So mental illnesses are both common and treatable. This may surprise you because there is a huge stigma against mental health (Links to an external site.). This can lead to devastating consequences because people will not seek help when they really need it. Needing help is not a weakness and is necessary in most cases. A person suffering from a mental illness cannot just get over it, as they are sometimes told. Taking psychoactive medications and/or engaging in talk therapy may be part of getting oneself psychologically well.

According to the Mayo Clinic (Links to an external site.),

Some of the harmful effects of stigma can include:

· Reluctance to seek help or treatment

· Lack of understanding by family, friends, co-workers or others

· Fewer opportunities for work, school or social activities or trouble finding housing

· Bullying, physical violence or harassment

· Health insurance that doesn’t adequately cover your mental illness treatment

· The belief that you’ll never succeed at certain challenges or that you can’t improve your situation

So you can see why it’s important to combat this stigma. The consequences are far reaching and extremely harmful.

Classifying and explaining psychological disorders

In the US, mental health professionals use the Diagnostic and Statistical Manual (Links to an external site.) (DSM) to help diagnose people with particular disorders. It uses a checklist of symptoms to diagnose individuals and to determine the best course of treatment. There are both pros and cons to using the DSM and clinicians are constantly revising, defending, and debunking the use of the DSM.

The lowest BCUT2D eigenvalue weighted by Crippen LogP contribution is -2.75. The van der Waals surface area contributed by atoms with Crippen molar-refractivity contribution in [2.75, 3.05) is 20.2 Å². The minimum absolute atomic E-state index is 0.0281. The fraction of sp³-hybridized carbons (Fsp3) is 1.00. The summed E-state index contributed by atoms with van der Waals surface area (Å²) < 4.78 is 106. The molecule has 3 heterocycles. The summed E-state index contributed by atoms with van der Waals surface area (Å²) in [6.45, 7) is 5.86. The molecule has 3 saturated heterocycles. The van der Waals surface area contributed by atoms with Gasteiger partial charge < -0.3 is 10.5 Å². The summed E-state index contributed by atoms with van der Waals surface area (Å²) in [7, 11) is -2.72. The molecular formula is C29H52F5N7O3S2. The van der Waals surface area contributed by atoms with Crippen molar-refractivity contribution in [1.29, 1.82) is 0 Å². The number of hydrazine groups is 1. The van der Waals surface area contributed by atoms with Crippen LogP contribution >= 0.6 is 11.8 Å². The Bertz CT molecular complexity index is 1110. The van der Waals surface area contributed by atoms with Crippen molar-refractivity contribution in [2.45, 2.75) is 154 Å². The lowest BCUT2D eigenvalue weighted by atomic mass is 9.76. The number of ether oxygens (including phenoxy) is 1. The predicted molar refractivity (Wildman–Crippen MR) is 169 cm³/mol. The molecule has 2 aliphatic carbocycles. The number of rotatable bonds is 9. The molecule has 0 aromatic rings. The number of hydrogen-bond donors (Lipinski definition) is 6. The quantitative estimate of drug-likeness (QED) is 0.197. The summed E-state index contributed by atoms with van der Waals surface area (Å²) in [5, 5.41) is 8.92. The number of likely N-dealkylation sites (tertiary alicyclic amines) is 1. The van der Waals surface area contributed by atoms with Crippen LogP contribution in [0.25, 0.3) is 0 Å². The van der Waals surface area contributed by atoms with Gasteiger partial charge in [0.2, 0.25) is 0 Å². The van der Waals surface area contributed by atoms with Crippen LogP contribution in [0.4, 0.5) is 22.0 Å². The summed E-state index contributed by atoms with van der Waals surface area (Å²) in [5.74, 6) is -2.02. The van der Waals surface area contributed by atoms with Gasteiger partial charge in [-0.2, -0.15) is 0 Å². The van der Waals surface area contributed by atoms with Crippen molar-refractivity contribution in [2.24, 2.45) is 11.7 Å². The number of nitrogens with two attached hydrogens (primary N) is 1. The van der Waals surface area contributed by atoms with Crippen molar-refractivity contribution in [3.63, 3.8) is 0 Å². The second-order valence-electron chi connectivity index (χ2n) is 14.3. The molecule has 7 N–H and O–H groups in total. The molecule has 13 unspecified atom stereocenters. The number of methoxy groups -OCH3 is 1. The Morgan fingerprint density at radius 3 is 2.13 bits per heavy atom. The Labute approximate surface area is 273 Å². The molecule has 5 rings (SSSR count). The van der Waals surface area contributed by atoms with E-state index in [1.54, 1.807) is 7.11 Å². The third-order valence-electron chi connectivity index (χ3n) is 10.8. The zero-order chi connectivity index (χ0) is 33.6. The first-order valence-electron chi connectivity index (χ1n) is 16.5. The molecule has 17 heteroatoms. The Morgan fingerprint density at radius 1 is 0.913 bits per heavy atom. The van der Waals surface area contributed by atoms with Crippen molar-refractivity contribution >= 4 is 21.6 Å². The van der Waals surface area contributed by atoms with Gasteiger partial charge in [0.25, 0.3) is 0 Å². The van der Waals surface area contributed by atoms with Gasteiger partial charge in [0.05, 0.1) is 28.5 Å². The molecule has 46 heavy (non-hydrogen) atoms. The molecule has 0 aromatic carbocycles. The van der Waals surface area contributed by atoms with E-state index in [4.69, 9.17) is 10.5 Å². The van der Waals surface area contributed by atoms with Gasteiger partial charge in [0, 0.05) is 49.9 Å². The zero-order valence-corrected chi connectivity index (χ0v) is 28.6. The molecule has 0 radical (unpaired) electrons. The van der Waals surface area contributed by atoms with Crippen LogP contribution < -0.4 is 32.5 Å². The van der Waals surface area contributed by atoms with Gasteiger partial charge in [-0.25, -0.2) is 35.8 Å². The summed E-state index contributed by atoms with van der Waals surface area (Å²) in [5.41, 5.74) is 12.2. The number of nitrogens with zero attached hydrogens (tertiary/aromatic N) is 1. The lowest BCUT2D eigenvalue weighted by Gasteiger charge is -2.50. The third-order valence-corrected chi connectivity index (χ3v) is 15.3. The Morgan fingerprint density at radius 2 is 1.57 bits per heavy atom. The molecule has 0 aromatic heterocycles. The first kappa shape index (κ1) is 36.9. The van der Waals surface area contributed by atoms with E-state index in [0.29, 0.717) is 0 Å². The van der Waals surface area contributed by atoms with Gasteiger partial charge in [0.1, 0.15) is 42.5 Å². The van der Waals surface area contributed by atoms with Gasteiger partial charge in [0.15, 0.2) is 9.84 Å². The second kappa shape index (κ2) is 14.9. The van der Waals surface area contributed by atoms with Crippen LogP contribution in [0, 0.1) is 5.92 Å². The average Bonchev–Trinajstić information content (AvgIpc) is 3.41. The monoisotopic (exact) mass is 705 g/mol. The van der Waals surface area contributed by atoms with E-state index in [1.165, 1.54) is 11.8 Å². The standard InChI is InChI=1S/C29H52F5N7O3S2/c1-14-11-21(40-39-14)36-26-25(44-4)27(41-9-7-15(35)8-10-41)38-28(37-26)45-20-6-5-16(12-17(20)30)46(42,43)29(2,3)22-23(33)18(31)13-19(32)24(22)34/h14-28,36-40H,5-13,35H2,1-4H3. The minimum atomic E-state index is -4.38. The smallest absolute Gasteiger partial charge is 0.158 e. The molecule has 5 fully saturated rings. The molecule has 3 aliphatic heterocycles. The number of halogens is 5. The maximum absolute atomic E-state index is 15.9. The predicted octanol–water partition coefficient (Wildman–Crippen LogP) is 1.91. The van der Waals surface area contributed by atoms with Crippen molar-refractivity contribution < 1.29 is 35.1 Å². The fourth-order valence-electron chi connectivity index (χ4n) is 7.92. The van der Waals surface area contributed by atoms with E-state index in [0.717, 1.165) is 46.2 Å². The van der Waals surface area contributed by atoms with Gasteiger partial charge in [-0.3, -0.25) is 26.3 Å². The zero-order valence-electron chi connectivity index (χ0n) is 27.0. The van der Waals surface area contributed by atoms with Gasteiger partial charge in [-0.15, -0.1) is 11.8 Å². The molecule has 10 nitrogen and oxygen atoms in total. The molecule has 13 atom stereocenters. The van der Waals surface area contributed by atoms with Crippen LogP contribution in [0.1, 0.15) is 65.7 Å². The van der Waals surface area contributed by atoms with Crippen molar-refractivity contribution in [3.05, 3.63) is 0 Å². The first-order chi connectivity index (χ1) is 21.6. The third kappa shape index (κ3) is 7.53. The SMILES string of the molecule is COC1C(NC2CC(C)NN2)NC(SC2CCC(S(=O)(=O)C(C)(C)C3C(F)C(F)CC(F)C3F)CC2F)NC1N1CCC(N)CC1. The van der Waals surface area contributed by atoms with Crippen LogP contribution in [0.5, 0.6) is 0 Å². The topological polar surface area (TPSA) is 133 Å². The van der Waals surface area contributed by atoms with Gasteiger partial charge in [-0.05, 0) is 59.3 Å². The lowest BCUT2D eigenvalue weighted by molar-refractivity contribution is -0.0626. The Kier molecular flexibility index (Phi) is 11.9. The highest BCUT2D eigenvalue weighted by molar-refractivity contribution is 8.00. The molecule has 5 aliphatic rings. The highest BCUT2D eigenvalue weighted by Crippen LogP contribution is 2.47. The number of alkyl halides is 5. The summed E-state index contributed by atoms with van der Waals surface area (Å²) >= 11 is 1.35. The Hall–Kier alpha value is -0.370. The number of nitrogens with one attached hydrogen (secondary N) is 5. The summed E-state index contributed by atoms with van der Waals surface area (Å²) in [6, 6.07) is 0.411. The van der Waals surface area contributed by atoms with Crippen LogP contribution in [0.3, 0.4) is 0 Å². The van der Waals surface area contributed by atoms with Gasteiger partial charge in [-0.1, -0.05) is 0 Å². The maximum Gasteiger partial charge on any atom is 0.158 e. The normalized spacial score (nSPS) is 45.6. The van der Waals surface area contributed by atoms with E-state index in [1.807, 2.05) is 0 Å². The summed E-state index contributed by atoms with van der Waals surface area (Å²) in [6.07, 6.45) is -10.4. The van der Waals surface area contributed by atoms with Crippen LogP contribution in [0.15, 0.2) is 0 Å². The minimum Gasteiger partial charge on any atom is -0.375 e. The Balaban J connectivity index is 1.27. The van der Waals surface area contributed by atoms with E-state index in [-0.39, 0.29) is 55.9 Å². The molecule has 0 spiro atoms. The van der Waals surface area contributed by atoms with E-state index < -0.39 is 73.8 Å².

Given the prevalence of disorders, you might not be surprised to learn that some people can suffer from more than one disorder at a time. This is called comorbidity. It’s similar to suffering from both the flu and cancer – 2 different disorders with different underlying symptoms.

Researchers and clinicians talk about the  etiology  (Links to an external site.)of a disorder. That is, what are the root causes of a disorder. It should not surprise you of some of the common explanations:


1. Biological / medical model

2. Mind / psychological factors

3. Environment / sociocultural factors

4. And the combination of it all, the biopsychosocial (Links to an external site.) model (similar to figure 13.1):


Anxiety Disorders

People who suffer from anxiety disorders (Links to an external site.) have extreme anxiety and/or fears that are debilitating. This is not your regular run of the mill anxiety about an upcoming test or a dislike of spiders. This is severe anxiety and fear that leads to changes in the way one interacts with the world. Some examples of anxiety disorders include:


· Panic disorder (Links to an external site.) – panic attacks (Links to an external site.) that happen frequently and without a discernible reason are a symptom of this disorder. Panic attacks make a person feel as though they are having a heart attack and that their death is imminent. Sometimes, telling someone that they are not dying, but are instead suffering from a panic attack, can help them to calm down.

· Specific phobias (Links to an external site.) / agoraphobia  (Links to an external site.)- severe fear and anxiousness when confronted with a particular object (i.e., snakes) or situations (i.e., large spaces). Panic attacks are common and are in response to the particular object/ situation.

Obsessive-Compulsive Disorder

People diagnosed with Obsessive-Compulsive Disorder (OCD) (Links to an external site.) suffer from: